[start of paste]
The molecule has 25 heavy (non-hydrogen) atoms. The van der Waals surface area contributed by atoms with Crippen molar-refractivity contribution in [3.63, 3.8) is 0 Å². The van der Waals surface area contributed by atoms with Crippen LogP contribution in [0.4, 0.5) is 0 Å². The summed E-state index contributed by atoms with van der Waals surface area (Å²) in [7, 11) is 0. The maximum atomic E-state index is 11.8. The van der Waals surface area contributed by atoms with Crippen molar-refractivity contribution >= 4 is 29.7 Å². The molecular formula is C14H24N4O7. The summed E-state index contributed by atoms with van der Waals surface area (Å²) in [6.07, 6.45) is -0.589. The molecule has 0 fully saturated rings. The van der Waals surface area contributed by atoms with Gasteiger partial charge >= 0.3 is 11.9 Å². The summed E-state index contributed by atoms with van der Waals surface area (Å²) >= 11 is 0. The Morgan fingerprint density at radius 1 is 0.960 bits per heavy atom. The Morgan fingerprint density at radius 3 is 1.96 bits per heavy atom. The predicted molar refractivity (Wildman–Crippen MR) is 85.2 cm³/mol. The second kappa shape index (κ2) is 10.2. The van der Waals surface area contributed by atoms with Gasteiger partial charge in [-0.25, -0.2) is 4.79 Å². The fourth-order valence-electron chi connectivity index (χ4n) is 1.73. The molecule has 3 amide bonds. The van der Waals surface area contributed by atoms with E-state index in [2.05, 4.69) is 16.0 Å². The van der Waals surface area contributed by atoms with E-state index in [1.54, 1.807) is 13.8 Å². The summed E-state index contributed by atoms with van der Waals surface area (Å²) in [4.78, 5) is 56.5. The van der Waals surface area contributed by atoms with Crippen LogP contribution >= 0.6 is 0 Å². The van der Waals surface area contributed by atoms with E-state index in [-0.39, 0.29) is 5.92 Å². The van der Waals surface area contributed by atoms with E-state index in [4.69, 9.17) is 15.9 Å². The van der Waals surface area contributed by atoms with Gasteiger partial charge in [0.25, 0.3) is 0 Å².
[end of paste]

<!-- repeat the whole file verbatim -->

The molecule has 25 heavy (non-hydrogen) atoms. The van der Waals surface area contributed by atoms with Crippen molar-refractivity contribution in [3.63, 3.8) is 0 Å². The van der Waals surface area contributed by atoms with Crippen LogP contribution in [0.4, 0.5) is 0 Å². The summed E-state index contributed by atoms with van der Waals surface area (Å²) in [7, 11) is 0. The maximum atomic E-state index is 11.8. The van der Waals surface area contributed by atoms with Crippen molar-refractivity contribution >= 4 is 29.7 Å². The molecular formula is C14H24N4O7. The summed E-state index contributed by atoms with van der Waals surface area (Å²) in [6.07, 6.45) is -0.589. The molecule has 0 fully saturated rings. The van der Waals surface area contributed by atoms with Gasteiger partial charge >= 0.3 is 11.9 Å². The summed E-state index contributed by atoms with van der Waals surface area (Å²) >= 11 is 0. The Morgan fingerprint density at radius 1 is 0.960 bits per heavy atom. The Morgan fingerprint density at radius 3 is 1.96 bits per heavy atom. The predicted molar refractivity (Wildman–Crippen MR) is 85.2 cm³/mol. The second kappa shape index (κ2) is 10.2. The van der Waals surface area contributed by atoms with Gasteiger partial charge in [-0.25, -0.2) is 4.79 Å². The fourth-order valence-electron chi connectivity index (χ4n) is 1.73. The molecule has 3 amide bonds. The van der Waals surface area contributed by atoms with E-state index in [2.05, 4.69) is 16.0 Å². The van der Waals surface area contributed by atoms with E-state index in [1.54, 1.807) is 13.8 Å². The summed E-state index contributed by atoms with van der Waals surface area (Å²) in [4.78, 5) is 56.5. The van der Waals surface area contributed by atoms with Crippen LogP contribution >= 0.6 is 0 Å². The van der Waals surface area contributed by atoms with E-state index in [-0.39, 0.29) is 5.92 Å². The van der Waals surface area contributed by atoms with E-state index in [4.69, 9.17) is 15.9 Å². The van der Waals surface area contributed by atoms with Gasteiger partial charge in [0.25, 0.3) is 0 Å².